FIGS. 4, 4A and 4B schematically depict the force loading experienced in use with the edge restraint system of FIGS. 2-4. Schematically depicted vehicle wheel W is shown traveling adjacent the edge of the paving surface PS, made up of the paving stones 1. As the vehicle wheel travels in the direction depicted by the horizontal arrow going to the right, a circle of force CF is experienced and transferred through the paving surface, such circle of force CF having a diameter of about 3 feet from the center point of the engagement of the wheel W at the paving surface. Thus, the paving stones, and the consequent underlying edge restraint system, experiences a dynamic change in force field tending to push the edging laterally. The arrows 6F and 17F in FIGS. 4 and 4B indicate the resistance exerted by the respective spikes using the edge restraint system of the FIGS. 2-4, where it can be seen that when the wheel W is directly across from a hole 6H, the spikes in the hole 6H and in the holes 17F exert a combination of resistance forces to resist the lateral movement of the edge restraint system. In FIG. 4, the forces 6F and 17F are depicted in the direction of action on the restraint member 15 and in FIG. 4B in the reaction or resistance direction. In use, the paving surface may experience much vehicle traffic. Each time a vehicle travels adjacent the edge it exerts a moving force field against the edge restraint system. The combination of two rows of mutually offset anchoring holes and spikes is particularly advantageous in accommodating these multiple loadings while maintaining a reliable holding of the restraint edge member in position.
Although the preferred embodiment illustrated indicates predrilled holes 17 and 6H in the edge restraint member, other embodiments are contemplated wherein the members are not predrilled, but are formed of such a thickness and constituency that they can accommodate the application of anchoring spikes therethrough. In other preferred embodiments with injection or blow molding, or other suitable manufacturing operations, weakened locations for the anchoring spikes could be provided. In other alternative embodiments, the material and thickness of the edge restraint member are such that driving of anchoring spikes therethrough will not destroy the same.
To further assist in anchoring the edge restraint member 15 against lateral movement, anchoring ribs 19 are formed along the underside of the support extension 16 and the horizontal outward extension 15H. In especially preferred embodiments, these anchoring ribs 19 are formed together with the remainder of the restraint edge member 15 as a plastic extruded profile part, the ribs 19 extending in a longitudinal direction of the member 15. This configuration facilitates the easy manufacture thereof by extrusion processes, while also orienting the ribs in the optimum direction vis-a-vis the lateral forces experienced in use in supporting paving stones 1.
According to other contemplated embodiments of the invention, the anchoring ribs 19 can be replaced by other gripping protrusions such as discrete knobs that can be formed at the underside of the members 15. Especially in embodiments formed by injection or blow molding techniques, the provision of discrete gripping protrusions can be done during the manufacture of the parts.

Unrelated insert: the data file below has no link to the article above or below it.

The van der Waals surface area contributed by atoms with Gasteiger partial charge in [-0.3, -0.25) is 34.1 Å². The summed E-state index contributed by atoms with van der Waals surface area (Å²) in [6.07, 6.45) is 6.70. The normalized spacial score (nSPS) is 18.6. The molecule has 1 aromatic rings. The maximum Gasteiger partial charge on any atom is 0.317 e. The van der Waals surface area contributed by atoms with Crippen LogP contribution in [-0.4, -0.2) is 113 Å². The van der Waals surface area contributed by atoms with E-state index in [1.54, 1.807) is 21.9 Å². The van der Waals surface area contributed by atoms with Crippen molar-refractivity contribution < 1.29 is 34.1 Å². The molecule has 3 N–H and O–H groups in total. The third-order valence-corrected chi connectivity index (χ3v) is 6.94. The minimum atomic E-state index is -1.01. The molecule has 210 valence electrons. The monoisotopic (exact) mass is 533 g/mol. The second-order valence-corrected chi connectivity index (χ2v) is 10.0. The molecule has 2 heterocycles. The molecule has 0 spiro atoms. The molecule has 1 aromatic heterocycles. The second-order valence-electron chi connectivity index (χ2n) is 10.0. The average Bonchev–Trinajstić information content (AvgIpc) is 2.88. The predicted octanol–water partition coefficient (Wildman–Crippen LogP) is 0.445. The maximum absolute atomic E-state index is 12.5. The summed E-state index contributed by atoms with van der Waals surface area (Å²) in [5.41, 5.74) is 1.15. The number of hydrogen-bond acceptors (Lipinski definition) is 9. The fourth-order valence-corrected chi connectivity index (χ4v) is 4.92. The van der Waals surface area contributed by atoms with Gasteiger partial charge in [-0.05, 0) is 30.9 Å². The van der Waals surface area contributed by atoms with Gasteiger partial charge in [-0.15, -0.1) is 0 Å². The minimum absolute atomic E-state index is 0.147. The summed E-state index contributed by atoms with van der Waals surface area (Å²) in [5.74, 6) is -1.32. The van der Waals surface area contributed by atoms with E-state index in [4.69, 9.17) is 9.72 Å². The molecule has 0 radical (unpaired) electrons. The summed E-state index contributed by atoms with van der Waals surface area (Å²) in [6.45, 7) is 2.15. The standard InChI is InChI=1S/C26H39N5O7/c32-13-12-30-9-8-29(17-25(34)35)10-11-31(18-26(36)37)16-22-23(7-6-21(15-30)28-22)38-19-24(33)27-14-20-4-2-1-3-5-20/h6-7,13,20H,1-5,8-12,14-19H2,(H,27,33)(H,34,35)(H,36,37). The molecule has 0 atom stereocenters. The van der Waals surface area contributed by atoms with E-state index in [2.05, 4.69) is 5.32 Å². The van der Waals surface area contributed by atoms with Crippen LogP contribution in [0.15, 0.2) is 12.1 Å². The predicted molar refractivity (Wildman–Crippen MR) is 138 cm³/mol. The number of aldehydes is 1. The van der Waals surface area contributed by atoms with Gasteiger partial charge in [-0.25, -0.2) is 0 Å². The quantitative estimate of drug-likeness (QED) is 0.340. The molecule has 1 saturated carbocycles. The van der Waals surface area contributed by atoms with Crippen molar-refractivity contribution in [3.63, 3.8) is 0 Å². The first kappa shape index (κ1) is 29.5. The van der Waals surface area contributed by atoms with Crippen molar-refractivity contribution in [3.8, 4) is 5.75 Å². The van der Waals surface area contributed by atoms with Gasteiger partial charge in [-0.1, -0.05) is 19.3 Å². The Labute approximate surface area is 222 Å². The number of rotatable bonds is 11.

The improved edge restraint system of FIGS. 2-4 provides for an enhancement of the anchoring and lateral support of the restraint system in three different ways, which operate together and separately, to provide for a very reliable rugged installation. First, the extension 16 protrudes sufficiently under the paving stones 1 through the bedding course 2 to assure substantial force transfer from the stones 1 to the member 16 to thereby clamp the same against the compact base surface 3. Second, the anchoring ribs 19 dig into the ground surface to further resist lateral sliding movements away from the paving stones. Thirdly, the provision of anchoring stakes 18 through the holes 17, in addition to the anchoring stakes 6 through holes 6H, further assures reliable anchoring of the restraint system.
Preferred embodiments are contemplated which include pre-formed strips 15, with holes 17 and 6H predrilled in a predetermined pattern. Thus, the plastic strips can be carried to a construction site and be easily applied to hold the paving stones in position. Other embodiments are contemplated wherein the base of the restraining strip 15 is formed with an open lattice structure, the openings in the lattice structure being available to accommodate the insertion of the anchoring spikes.
Referring to FIG. 2, dimensional ranges for a preferred embodiment of a unitary plastic restraining edging member are dependent upon the dimensions of the paving stones being supported. In most commercial and other installations contemplated by the invention, the paving stones would have a vertical dimension in the range of 11/2 inches to 6 inches. The recommended installation procedures provide that the vertical restraint edge extend upward from the base 3 by an amount equivalent to one-third height to the full vertical height of the paving stone. Thus for the typical installation, the dimension V would be in the range of 11/2 to 4 inches, with 2 inches being typical for conventional paving stones 1 having a vertical height of 2 inches and with a 1 inch layer of sand 2. The portion P extending above the reinforcement section is preferably in the range of one-half inch to an inch. The horizontal stone support extension 16 extends a distance SS from the vertical restraint surface which is preferably at least 1/2" so as to assure the clamping effect described herein. In especially preferred embodiments, the horizontal stone support extension dimension SS is in a range of 1/2" to 6" with a range of 11/2" to 6" being provided for especially preferred embodiments. The outward horizontal extension 15H has a width E of approximately the same size as the dimension SS.